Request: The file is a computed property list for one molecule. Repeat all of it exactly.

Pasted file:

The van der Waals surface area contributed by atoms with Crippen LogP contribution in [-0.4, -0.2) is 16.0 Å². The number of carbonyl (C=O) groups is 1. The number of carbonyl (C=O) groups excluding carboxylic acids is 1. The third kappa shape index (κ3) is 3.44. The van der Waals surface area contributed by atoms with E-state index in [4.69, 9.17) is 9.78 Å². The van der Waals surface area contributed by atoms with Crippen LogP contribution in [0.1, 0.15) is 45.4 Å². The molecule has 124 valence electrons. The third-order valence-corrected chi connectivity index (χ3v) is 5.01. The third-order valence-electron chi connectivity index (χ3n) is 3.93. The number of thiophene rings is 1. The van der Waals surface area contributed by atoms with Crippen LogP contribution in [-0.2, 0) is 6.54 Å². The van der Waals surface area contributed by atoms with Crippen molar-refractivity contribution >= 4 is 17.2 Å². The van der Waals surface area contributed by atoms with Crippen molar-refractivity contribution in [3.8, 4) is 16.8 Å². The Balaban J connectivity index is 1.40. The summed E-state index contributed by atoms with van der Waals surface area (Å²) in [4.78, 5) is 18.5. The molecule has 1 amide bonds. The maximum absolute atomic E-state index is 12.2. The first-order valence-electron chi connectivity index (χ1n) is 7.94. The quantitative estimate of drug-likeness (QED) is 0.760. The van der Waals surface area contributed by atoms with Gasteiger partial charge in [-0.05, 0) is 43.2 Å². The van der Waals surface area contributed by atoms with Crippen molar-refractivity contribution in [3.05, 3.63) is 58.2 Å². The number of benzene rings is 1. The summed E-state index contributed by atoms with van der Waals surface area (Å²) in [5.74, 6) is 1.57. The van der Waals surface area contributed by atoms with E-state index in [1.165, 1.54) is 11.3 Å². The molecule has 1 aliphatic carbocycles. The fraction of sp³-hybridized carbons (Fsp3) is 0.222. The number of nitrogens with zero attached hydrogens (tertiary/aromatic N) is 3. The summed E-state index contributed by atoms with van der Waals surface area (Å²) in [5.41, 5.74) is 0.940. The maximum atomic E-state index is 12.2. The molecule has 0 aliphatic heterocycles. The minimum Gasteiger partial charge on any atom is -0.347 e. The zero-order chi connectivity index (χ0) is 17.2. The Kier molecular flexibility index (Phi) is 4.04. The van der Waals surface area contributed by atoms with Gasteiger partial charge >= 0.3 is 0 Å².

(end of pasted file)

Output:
The van der Waals surface area contributed by atoms with Crippen LogP contribution in [-0.4, -0.2) is 16.0 Å². The number of carbonyl (C=O) groups is 1. The number of carbonyl (C=O) groups excluding carboxylic acids is 1. The third kappa shape index (κ3) is 3.44. The van der Waals surface area contributed by atoms with E-state index in [4.69, 9.17) is 9.78 Å². The van der Waals surface area contributed by atoms with Crippen LogP contribution in [0.1, 0.15) is 45.4 Å². The molecule has 124 valence electrons. The third-order valence-corrected chi connectivity index (χ3v) is 5.01. The third-order valence-electron chi connectivity index (χ3n) is 3.93. The number of thiophene rings is 1. The van der Waals surface area contributed by atoms with Crippen LogP contribution in [-0.2, 0) is 6.54 Å². The van der Waals surface area contributed by atoms with Crippen molar-refractivity contribution >= 4 is 17.2 Å². The van der Waals surface area contributed by atoms with Crippen molar-refractivity contribution in [3.8, 4) is 16.8 Å². The Balaban J connectivity index is 1.40. The summed E-state index contributed by atoms with van der Waals surface area (Å²) in [4.78, 5) is 18.5. The molecule has 1 amide bonds. The maximum absolute atomic E-state index is 12.2. The first-order valence-electron chi connectivity index (χ1n) is 7.94. The quantitative estimate of drug-likeness (QED) is 0.760. The van der Waals surface area contributed by atoms with Gasteiger partial charge in [-0.05, 0) is 43.2 Å². The van der Waals surface area contributed by atoms with Crippen molar-refractivity contribution in [3.05, 3.63) is 58.2 Å². The number of benzene rings is 1. The summed E-state index contributed by atoms with van der Waals surface area (Å²) in [5.74, 6) is 1.57. The van der Waals surface area contributed by atoms with E-state index in [1.165, 1.54) is 11.3 Å². The molecule has 1 aliphatic carbocycles. The fraction of sp³-hybridized carbons (Fsp3) is 0.222. The number of nitrogens with zero attached hydrogens (tertiary/aromatic N) is 3. The summed E-state index contributed by atoms with van der Waals surface area (Å²) in [5.41, 5.74) is 0.940. The maximum atomic E-state index is 12.2. The molecule has 0 aliphatic heterocycles. The minimum Gasteiger partial charge on any atom is -0.347 e. The zero-order chi connectivity index (χ0) is 17.2. The Kier molecular flexibility index (Phi) is 4.04. The van der Waals surface area contributed by atoms with Gasteiger partial charge >= 0.3 is 0 Å².